With the advent of President Obama (and his liberal views on stem cell technology) in America, it seemed that the future of stem cell research was looking up. But now a European court ruling has put such research at risk.
A report in the UK’s Daily Mail (a paper not usually noted for its science coverage) states that the 13 judges in Luxembourg decided “unanimously” that the exploitation of human embryos for commercial profit was “contrary to morality”.
The Mail reports that:
The decision […] follows a case brought by Greenpeace in Germany against Professor Oliver Brüstle at the University of Bonn.
Professor Brüstle filed a patent with the German government in 1997 to convert embryonic stem cells into nerve cells to help patients with Parkinson’s disease.
The resulting 10-page judgement prohibits patenting any process which involves removing a stem cell from and then destroying a ‘human embryo’ – defined as anything ‘capable of commencing the process of development of a human being.’
It states: ‘Patents may not be granted for inventions whose commercial exploitation would be contrary to morality… In particular patents shall not be awarded for uses of human embryos for industrial or commercial purpose.’
So, scientists can, technically, perform research on embryonic stem cells, but neither they nor the pharmaceutical companies who fund such research can patent any resulting methodology, drugs or therapies. This effectively means that the funding for such research may disappear. It also seems to imply that therapies based on embryonic stem cells cannot be patented in Europe, and so Europeans will not benefit from any such therapies.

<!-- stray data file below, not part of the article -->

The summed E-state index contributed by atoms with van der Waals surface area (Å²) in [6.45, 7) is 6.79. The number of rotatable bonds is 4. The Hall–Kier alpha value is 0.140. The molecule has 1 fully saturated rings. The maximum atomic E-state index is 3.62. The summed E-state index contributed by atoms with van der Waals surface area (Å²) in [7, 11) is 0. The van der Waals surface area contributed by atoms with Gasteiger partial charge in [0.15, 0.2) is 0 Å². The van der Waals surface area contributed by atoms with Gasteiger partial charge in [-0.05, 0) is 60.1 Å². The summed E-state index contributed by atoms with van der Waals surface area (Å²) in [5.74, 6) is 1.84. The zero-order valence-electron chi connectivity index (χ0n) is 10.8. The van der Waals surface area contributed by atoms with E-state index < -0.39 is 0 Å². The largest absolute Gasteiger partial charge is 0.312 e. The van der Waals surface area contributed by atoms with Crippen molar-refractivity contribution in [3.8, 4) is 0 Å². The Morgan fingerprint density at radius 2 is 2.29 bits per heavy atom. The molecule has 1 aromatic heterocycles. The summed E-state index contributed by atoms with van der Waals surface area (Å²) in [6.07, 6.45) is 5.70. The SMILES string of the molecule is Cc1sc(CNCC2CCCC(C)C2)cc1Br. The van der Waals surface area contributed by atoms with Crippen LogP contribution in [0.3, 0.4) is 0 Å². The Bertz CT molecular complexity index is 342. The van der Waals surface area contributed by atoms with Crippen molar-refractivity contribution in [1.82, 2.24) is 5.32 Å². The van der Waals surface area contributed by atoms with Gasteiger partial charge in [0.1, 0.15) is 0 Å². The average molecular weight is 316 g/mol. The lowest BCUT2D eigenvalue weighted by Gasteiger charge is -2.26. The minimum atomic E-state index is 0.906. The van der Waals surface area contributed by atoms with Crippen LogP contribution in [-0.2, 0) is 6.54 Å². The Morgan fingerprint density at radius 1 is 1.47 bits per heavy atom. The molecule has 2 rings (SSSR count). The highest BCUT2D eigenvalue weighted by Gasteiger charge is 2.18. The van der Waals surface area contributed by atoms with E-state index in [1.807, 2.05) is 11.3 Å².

Stem cell technology is vaunted as potentially beneficial for many conditions, including Parkinson’s, Alzheimer’s, cancer, blindness, multiple sclerosis and motor neurone disease. It is based on the idea that the stem cell is the “blank canvas” of the cellular world and can, potentially, grow into any other type of cell. It seems that the best (but not only) supply of stem cells is derived from the very early stages of an embryo. Stem cells are species-specific, so in order to treat humans, you would need human stem cells. Embryonic stem cells used in research and, one imagines, any putative therapies, come from “waste” embryos created during IVF treatment. These excess embryos would otherwise be destroyed.
In other news today, The Times of India reports that an Australian researcher (Foteini Hassiotou from the University of Western Australia) has discovered that stem cells can be sourced from breast milk. Hassiotou is quoted as saying,
“The benefit of obtaining stem cells from breast milk is that they can be accessed non invasively, unlike getting them from the bone marrow, umbilical cord blood or peripheral blood.”
The Times of India journalist probably didn’t think it necessary to include the observation that it was also considerably less controversial than using embryonic stem cells.
Edit: The same story is also reported, in more detail, in The Sydney Morning Herald.
I understand that, while stem cells have been extracted from a variety of non-embryonic sources in the past, this extraction process is difficult and the resultant stem cells are not always as useful as the ones that have been extracted from embryos (it may be that they are a little further developed).